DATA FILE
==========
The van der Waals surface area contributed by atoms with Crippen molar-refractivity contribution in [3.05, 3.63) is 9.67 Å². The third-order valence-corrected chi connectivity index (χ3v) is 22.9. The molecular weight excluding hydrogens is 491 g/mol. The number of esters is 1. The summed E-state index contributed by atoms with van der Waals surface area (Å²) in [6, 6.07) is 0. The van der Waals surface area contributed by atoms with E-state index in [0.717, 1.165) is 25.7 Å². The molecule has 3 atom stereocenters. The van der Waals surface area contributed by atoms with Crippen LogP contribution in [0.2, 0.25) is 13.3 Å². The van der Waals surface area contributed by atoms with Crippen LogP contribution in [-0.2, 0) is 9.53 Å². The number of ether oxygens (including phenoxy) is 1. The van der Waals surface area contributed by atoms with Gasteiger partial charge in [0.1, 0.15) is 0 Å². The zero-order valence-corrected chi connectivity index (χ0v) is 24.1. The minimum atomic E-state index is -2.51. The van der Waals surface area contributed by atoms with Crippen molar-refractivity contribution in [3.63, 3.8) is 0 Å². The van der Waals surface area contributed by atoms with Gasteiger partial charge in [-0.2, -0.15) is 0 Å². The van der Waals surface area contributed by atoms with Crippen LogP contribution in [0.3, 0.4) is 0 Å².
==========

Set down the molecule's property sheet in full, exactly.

The van der Waals surface area contributed by atoms with Crippen molar-refractivity contribution in [3.05, 3.63) is 9.67 Å². The third-order valence-corrected chi connectivity index (χ3v) is 22.9. The molecular weight excluding hydrogens is 491 g/mol. The number of esters is 1. The summed E-state index contributed by atoms with van der Waals surface area (Å²) in [6, 6.07) is 0. The van der Waals surface area contributed by atoms with E-state index in [0.717, 1.165) is 25.7 Å². The molecule has 3 atom stereocenters. The van der Waals surface area contributed by atoms with Crippen LogP contribution in [0.2, 0.25) is 13.3 Å². The van der Waals surface area contributed by atoms with Crippen LogP contribution in [-0.2, 0) is 9.53 Å². The number of ether oxygens (including phenoxy) is 1. The van der Waals surface area contributed by atoms with Gasteiger partial charge in [0.1, 0.15) is 0 Å². The zero-order valence-corrected chi connectivity index (χ0v) is 24.1. The minimum atomic E-state index is -2.51. The van der Waals surface area contributed by atoms with Crippen molar-refractivity contribution in [3.63, 3.8) is 0 Å². The van der Waals surface area contributed by atoms with Gasteiger partial charge in [-0.2, -0.15) is 0 Å². The van der Waals surface area contributed by atoms with Crippen LogP contribution in [0.3, 0.4) is 0 Å².